The Gardening Diva
Never be too busy to stop and smell the beautiful flowers.

Ask the Master Gardener



 


     The Gardening Diva stands ready to answer all of your gardening questions with the latest and most up-to-date information. Please be sure to include your hardiness zone with each question.

Juila from New Orleans said:

    I have 12 knock out roses 8 years old they were beautiful this season. I have not sprinkled or watered the bushes and for the first time they are loaded with yellow leaves. Should they be treated or once again should I cut them back?

Answer:

    Knockout roses do like it quite dry, and we have had a LOT of rain over the last week. It could be that they are getting too wet. I too have a lot of knockout roses and they are doing great, I did just cut them back because the had gotten too tall. I do believe that the rain is the problem but it never hurts to treat them.

 

Carmen from New Orleans said:

     I have a lot of evergreen shrubs in my front yard and I am "zero maintenance," but I want a little color so what do you suggest?

Answer:

                         Rainbow Knockout roses                                  Loropetalum

       I suggest knockout roses because they are re-blooming and provide color most of the year. Knockout roses are disease resistant, only need watering in extreme drought conditions, but best of all they are self-cleaning and never need deadheading. They come in a variety of colors with both single and double blooms. I especially love the delicate petals of the Rainbow Knockout roses. 

       Another choice would be the loropetalum shrub. This shrub boasts lovely plum foliage year round and is not fussy at all.  Loropetalum comes in both an upright growing variety and a weeping variety.  The upright shurb  can be shaped into a hedge or topiary.

 Bernel from New Orleans asked:

       I moved to a new home, it has a wonderful front porch but it faces west therefore I get so much sun in the evening that I can't enjoy my porch. What do you suggest?

Answer:

       Consider planting a sweet deciduous shade tree like the Red Maple in your front yard to shield your porch from some of the glare and heat in the summer. When the maple drops its leaves during the winter month the heat coming through may allow you to enjoy your porch, if it is not too cold.

 

 Pam from Fort Lauderdale asked:

     When should a Katrina (Peggy Martin) climbing rose be pruned so as not to destroy future blooming?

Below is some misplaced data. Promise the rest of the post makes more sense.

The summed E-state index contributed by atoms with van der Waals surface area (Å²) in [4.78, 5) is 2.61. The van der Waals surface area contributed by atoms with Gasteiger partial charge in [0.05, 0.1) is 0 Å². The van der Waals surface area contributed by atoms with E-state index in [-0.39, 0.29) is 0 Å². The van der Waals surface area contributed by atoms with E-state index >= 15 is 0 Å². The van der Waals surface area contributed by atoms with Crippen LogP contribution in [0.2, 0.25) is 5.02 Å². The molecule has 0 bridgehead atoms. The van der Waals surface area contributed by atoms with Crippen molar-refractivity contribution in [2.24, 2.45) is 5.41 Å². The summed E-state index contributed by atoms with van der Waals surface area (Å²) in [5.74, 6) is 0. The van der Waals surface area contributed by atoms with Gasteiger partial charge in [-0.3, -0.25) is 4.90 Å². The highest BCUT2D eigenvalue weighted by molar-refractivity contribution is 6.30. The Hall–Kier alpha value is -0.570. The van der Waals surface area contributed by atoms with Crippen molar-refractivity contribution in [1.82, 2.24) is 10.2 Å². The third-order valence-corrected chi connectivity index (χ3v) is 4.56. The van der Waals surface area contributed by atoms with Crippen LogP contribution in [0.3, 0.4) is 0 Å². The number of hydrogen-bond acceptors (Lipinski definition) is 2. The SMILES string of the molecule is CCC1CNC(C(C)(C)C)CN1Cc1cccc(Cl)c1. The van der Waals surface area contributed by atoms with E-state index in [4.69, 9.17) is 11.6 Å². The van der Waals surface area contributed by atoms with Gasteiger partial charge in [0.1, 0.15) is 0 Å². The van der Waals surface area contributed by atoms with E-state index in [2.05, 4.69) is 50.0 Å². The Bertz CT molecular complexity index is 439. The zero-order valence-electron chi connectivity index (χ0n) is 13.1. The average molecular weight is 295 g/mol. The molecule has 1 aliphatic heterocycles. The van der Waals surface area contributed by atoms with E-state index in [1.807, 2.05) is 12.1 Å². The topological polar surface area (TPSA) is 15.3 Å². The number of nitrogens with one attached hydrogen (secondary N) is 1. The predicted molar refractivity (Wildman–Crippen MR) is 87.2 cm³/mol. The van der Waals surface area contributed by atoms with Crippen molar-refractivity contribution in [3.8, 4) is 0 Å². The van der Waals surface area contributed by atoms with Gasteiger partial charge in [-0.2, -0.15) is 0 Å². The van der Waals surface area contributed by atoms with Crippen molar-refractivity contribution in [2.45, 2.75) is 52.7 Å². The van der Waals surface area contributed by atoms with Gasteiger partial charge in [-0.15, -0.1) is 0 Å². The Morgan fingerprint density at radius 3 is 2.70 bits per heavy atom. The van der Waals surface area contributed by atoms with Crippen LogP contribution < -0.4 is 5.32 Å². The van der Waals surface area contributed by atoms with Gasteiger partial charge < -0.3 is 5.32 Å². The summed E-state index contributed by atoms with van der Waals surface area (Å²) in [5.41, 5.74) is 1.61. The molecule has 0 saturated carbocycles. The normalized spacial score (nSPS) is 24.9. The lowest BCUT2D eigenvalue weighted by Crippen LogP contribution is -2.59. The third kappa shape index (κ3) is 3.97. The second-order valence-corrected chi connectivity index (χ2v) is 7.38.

Answer:


My Peggy Martin rose bush

    

       Rosarian Peggy Martin (whom the amazing Peggy Martin Rose bush was named for) gave a lecture at one of my Master Gardener meetings in March of this year. I had never pruned my bush basically because it is high up forming an arch over my carport. So I asked Mrs. Martin that very question, "When to prune the Peggy Martin Rose?"  Her response was, " The Peggy Martin Rose does not like to be pruned AT ALL."  So I have never pruned mine and it blooms like crazy. The only time that pruners touch my three Peggy Martins is when I take cuttings to make new plants, or when a stray branch iands just in the wrong place."

        The image above is what my (Calla's) Peggy Martin bush looked like last Spring and I am starting to get new blooms for the fall.

                          

 



Julia  from New Orleans asked:

      I live in the New Orleans area. I have 12 knockout rose bushes that are 8 years old, and  they were beautiful this season. I have not sprinkled or watered the bushes and for the first time they are loaded with yellow leaves. Should they be treated or should I cut them back? 

 


Knockout Rose

Answer:

      New Orleans is in a mini drought right now, it has not rained since the last week in April and now it the middle of May and still no rain. Great for Jazz Fest but bad for plants.

      Under normal conditions you should not water Knockouts a lot, but in a dry patch like this your Knockouts too need some water. I would suggest pruning
off  the yellow leaves and give them a good drink of water.

 

Paula asked:   

      I bought two small camellia plants two years ago and planted them
in my garden. 
Full, western facing sun. They are healthy but are still the
same size as when I bought 
them and never bloomed. I recently tested
my